Feeding the world while reducing farmer poverty? Analysis of rice relative yield and labour productivity gaps in two Beninese villages

Lise Paresys*, Kazuki Saito, Santiago Dogliotti, Eric Malézieux, Joël Huat, Martin J. Kropff, Walter A.H. Rossing

*Corresponding author for this work

Research output: Contribution to journalArticleAcademicpeer-review

3 Citations (Scopus)

Abstract

Improvements in agricultural land and labour productivity are needed to meet the growing food demand and reduce farmer poverty in sub-Saharan Africa. The objectives of this study were to (i) quantify variation in labour inputs, yield and labour productivity among rice fields; (ii) elicit factors associated with this variation; and (iii) identify opportunities for improving yield and labour productivity. The study was carried out in two contrasting Beninese villages: Zonmon in the south and Pelebina in the north-west. In Zonmon 82 irrigated rice fields were surveyed during the 2013 and 2014 dry seasons. In Pelebina 50 rainfed lowland rice fields were surveyed over three rainy seasons (2012–2014). Data on farmer field management practices and field conditions were recorded through interviews with farmers, on-farm observations and measurements. Stepwise regression analyses were used to identify variables associated with variation in yield, labour inputs and labour productivity. Average yields were 4.8 ± 2.0 t ha−1 in Zonmon and 2.3 ± 1.2 t ha−1 in Pelebina. Average labour productivity, however, was larger in Pelebina (17 kg of paddy rice person-day−1) than in Zonmon (8 kg of paddy rice person-day−1). Relative yield gaps (43–48%) and labour productivity gaps (59–63%) were similar in the villages. There was no trade-off between yield and labour or labour productivity within the villages, suggesting that in many cases rice yields can be increased without additional labour inputs. The major labour-demanding farming operations were bird scaring in Zonmon and harvesting and threshing in Pelebina. We identified opportunities to improve rice yield and labour productivity, given current farmer knowledge and resource endowment. Based on the statistical models fitted per village, increasing the average hill density would result in up to 1.2 t ha−1 more yield, and up to 4 kg person-day−1 greater labour productivity for Zonmon. Increasing the average field size and avoiding rice shading would result in up to 0.8 t ha−1 more yield, and up to 17.1 kg person-day−1 greater labour productivity for Pelebina. Further enhancing yield and labour productivity will require (i) introducing small-scale mechanisation and other labour-saving innovations, in particular for labour-demanding farming operations such as bird scaring in Zonmon and harvesting and threshing in Pelebina; and (ii) combining analyses of yields and labour productivities at field level with detailed analyses of labour use and labour productivity at farm level. We found that, on average, one hectare in Zonmon contributed twice as much to Beninese rice production than one hectare in Pelebina but with a two times smaller reward for farmer labour. This paradox of higher yields but lower labour productivity in such different rice growing environments and farming systems should be addressed in elaborating development policies.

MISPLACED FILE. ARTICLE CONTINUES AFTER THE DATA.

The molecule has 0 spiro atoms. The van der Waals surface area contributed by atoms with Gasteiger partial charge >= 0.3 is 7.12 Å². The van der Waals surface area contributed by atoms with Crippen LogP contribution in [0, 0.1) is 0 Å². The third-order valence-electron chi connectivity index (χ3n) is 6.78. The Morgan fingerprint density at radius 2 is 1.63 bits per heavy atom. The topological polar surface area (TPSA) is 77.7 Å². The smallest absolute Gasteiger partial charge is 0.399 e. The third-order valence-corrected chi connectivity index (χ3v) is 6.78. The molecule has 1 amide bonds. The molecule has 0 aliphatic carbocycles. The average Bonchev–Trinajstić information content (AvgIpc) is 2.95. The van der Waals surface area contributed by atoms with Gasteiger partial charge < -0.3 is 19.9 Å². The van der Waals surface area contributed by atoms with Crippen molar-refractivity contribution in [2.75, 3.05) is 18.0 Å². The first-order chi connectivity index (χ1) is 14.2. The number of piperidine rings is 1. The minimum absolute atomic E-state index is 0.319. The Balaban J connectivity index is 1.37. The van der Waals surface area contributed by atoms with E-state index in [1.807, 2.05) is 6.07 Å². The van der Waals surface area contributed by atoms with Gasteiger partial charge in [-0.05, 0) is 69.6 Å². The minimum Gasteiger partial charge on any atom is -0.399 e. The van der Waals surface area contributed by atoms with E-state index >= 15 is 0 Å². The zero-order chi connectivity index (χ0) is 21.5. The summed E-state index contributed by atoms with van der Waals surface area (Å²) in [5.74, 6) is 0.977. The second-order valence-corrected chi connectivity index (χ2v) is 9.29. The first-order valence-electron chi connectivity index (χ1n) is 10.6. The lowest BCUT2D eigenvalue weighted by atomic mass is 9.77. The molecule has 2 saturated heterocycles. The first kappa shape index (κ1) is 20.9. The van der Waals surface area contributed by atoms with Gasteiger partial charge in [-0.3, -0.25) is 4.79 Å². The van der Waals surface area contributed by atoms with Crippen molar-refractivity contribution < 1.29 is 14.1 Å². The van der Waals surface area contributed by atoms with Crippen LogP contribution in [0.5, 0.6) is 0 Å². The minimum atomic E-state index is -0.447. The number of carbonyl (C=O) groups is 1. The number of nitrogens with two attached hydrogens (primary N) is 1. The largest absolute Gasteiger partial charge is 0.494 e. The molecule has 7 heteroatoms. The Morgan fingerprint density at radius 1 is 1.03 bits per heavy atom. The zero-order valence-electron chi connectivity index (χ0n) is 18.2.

Original languageEnglish
Pages (from-to)95-112
JournalEuropean Journal of Agronomy
Volume93
DOIs
Publication statusPublished - Feb 2018

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labor productivity
poverty
villages
village
rice
farmers
labor
paddy field
paddies
farming systems
analysis
world
farmers knowledge
farm
agricultural labor
bird
land productivity
farms
farm labor
development policy

Keywords

  • Labour productivity gap
  • Labour-saving technologies
  • Management practices
  • Rice
  • Yield gap

Cite this

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title = "Feeding the world while reducing farmer poverty? Analysis of rice relative yield and labour productivity gaps in two Beninese villages",